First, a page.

By Housley Carr of RBN Energy

The U.S. market for distillates has been crazy the past few months — especially in PADD 1 —  and given all that’s going on, it’s likely to stay that way for months to come.

Inventories of ultra-low-sulfur diesel, heating oil and other distillates are at their lowest levels for this time of year since before the EIA started tracking them 40 years ago and diesel prices are in the stratosphere, all despite diesel crack spreads being in record-high territory — a strong incentive for refineries to churn out more distillate. In today’s RBN blog, we discuss the many factors affecting distillate supply, demand, inventories and prices and take a look ahead at where the market may be headed next.

It may be true (technically speaking) that everything that comes out of a refinery is a distillate – after all, the first step in refining (after removing salt from crude oil) is boiling the oil and running it through an atmospheric distillation unit to separate crude into diesel oil, kerosene, heavy naphtha, light naphtha and other distilled products. But when we talk about distillates, we’re really talking about “middle distillates” – so-named because they condensate in the middle of the fractional distillation tank. These would include diesel and heating oil and usually jet fuel/kerosene, while vacuum gasoil (VGO) is not included.

(The terminology here can get a bit tricky as our friends outside the U.S. typically use the word “gasoil” to refer to middle distillates generally, while Americans often use the word “gasoil” to refer to VGO specifically.)

Middle distillates typically account for 25% to 50% of a refinery’s yield, depending on, among other things, the facility’s equipment and the qualities of the crude slate used. Refiners can tweak their operations and their crude slates to ramp up (or down) how much middle distillate they produce.

The events that have roiled energy markets over the past couple of years – COVID, Russia’s invasion of Ukraine, the U.S. economic recovery and (more recently) talk of a recession, to name a few – have also altered the dynamics of the U.S. distillates market, nationally but especially in PADD 1 (East Coast).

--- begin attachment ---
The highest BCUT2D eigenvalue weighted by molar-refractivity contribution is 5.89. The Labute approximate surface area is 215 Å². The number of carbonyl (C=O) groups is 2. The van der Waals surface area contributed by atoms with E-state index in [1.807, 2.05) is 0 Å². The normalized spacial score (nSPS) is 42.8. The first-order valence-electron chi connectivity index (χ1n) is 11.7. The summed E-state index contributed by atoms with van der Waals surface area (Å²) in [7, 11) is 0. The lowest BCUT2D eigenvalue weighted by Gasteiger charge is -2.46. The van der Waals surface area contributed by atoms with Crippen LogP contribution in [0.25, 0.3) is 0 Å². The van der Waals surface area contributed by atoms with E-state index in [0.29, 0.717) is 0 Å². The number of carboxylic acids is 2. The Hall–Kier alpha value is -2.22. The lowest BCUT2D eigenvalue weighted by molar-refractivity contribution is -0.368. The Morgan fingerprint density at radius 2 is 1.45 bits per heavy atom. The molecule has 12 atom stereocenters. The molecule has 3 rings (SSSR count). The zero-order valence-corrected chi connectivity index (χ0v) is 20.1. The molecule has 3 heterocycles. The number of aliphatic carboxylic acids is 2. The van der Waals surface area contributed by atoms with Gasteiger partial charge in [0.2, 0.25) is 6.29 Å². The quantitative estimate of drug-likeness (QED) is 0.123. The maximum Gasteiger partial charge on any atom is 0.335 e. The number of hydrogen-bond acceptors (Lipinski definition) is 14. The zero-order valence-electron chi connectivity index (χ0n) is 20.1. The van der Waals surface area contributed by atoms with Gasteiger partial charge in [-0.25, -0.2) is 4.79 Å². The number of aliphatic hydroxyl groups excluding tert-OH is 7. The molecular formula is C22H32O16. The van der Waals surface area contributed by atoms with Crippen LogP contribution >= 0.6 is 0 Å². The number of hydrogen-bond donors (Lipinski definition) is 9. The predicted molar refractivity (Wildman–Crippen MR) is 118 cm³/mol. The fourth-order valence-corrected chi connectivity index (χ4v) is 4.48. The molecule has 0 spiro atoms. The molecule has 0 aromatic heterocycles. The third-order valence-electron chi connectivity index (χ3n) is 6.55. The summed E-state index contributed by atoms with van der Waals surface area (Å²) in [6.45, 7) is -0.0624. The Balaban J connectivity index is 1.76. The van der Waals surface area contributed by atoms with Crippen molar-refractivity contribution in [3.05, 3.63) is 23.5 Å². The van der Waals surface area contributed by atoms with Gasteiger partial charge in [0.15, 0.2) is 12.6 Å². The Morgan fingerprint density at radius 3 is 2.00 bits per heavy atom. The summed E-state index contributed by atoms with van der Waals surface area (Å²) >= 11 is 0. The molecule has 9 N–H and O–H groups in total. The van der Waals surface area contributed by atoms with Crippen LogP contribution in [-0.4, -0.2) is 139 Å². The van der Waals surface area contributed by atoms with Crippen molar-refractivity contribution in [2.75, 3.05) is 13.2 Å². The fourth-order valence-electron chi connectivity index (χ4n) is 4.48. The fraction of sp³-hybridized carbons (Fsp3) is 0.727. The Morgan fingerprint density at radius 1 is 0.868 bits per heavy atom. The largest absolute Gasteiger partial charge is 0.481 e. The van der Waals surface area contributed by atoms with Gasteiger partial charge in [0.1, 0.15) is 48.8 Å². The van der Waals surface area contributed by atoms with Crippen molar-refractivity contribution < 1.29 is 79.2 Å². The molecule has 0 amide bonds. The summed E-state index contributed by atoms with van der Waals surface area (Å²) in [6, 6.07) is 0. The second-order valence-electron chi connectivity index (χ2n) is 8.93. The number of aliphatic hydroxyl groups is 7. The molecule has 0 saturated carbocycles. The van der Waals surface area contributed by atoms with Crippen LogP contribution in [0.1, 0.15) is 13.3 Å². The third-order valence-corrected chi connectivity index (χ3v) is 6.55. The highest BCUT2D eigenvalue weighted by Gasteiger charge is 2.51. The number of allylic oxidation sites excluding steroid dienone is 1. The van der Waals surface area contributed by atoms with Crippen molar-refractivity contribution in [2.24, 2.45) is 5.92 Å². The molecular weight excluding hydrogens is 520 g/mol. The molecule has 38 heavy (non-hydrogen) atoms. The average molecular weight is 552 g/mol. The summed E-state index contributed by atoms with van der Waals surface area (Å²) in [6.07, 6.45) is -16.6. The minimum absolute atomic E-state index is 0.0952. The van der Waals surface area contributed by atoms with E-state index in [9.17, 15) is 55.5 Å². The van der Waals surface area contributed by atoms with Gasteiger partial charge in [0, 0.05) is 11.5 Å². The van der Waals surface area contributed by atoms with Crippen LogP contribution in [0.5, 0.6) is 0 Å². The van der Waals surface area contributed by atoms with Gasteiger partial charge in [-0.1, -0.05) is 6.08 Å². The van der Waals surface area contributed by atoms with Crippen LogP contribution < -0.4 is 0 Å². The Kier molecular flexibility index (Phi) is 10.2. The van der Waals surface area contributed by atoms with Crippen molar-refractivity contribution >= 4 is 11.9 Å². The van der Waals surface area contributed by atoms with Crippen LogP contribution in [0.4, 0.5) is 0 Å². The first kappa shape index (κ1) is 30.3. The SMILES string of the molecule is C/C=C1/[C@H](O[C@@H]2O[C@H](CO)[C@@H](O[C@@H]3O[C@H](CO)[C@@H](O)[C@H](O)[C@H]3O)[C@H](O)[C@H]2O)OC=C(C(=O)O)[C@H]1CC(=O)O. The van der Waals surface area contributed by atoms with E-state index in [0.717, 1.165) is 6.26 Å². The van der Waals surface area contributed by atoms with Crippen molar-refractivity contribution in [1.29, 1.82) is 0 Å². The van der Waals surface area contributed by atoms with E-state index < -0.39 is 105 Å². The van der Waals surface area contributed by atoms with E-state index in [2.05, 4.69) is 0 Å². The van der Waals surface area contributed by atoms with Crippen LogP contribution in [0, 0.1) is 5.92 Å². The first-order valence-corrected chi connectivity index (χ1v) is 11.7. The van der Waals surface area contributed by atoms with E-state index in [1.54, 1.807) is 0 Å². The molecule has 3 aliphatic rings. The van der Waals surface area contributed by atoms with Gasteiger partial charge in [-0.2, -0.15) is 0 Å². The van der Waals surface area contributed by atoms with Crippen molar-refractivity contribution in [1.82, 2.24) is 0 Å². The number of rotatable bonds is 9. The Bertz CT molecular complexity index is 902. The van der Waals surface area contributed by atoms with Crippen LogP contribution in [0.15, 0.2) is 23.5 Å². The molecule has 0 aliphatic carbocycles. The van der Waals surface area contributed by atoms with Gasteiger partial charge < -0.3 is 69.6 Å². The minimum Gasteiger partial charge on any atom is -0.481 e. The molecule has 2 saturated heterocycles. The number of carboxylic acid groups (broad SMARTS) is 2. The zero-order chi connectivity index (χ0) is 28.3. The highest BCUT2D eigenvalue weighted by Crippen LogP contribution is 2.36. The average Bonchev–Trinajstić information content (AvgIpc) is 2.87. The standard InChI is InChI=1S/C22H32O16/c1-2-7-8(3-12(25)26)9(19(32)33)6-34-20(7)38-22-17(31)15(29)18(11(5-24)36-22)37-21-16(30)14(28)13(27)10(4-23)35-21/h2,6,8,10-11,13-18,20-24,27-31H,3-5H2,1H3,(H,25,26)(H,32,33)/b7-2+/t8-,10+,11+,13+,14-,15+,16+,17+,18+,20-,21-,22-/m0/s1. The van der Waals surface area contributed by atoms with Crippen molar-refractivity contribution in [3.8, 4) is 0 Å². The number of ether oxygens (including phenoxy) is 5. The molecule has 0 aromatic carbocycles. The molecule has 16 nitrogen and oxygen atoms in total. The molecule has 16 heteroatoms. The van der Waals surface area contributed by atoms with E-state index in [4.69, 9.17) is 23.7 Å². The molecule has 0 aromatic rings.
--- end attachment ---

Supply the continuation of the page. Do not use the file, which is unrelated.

PADD 1 isn’t just a leading consumer of distillates – it’s pretty much tied with PADD 2 (Midwest) for the #1 spot – it’s also the region most dependent on others for its supply.

As in other parts of the U.S., distillates are used to fuel trucks, tractors, trains and marine vessels of every size.

They are also used in manufacturing, as a backup fuel at power plants that can be fired by either natural gas or diesel, and – importantly – for residential and commercial space heating, especially in the Northeast.

We’ve mentioned in a number of blogs that East Coast refining capacity (concentrated primarily in New Jersey, the Philadelphia area and Delaware) has been declining over the past several years. As a result, only about one-sixth of the ~1.2 MMb/d of distillates that PADD 1 consumes (annual average) is produced in-region — the rest is brought in from elsewhere. Large volumes are piped in from PADD 3 (Gulf Coast) via the Colonial and Products pipelines (the latter formerly known as the Plantation Pipeline) and much smaller volumes are piped in from the Midwest. To help meet its prodigious demand, PADD 1 also is the recipient of distillate imports, mostly from Canada, the Persian Gulf, India, Europe and Latin America.

As we said in the introduction to today’s blog, the standout issue regarding the PADD 1 distillates market right now is that inventories are at a historically low level. As of the week ended October 21, they stood at a hair under 24 MMbbl (right end of red line in Figure 1), compared to more than 38 MMbbl at this time last year (blue line) and more than 60 MMbbl in mid-October 2020 (purple line).

(The average for the third week of October during the 2010-19 period was just over 50 MMb/d, or more than twice the current mark.)

Over the past three Octobers and Novembers (2019-21), implied distillate demand within PADD 1 (based on EIA’s “distillates product supplied” data) averaged 1.2 MMb/d, which suggests that East Coast inventories are only sufficient to meet about 20 days of demand — an extraordinarily thin cushion, particularly as the winter heating season begins in a region that depends heavily on heating oil.

(About 18% of households in the Northeast use heating oil as their primary space-heating fuel, down from 25% a decade ago, according to EIA.)

We’ve heard that 20 days’ supply is a low in the post-WW2 era, which if true is quite a statement.

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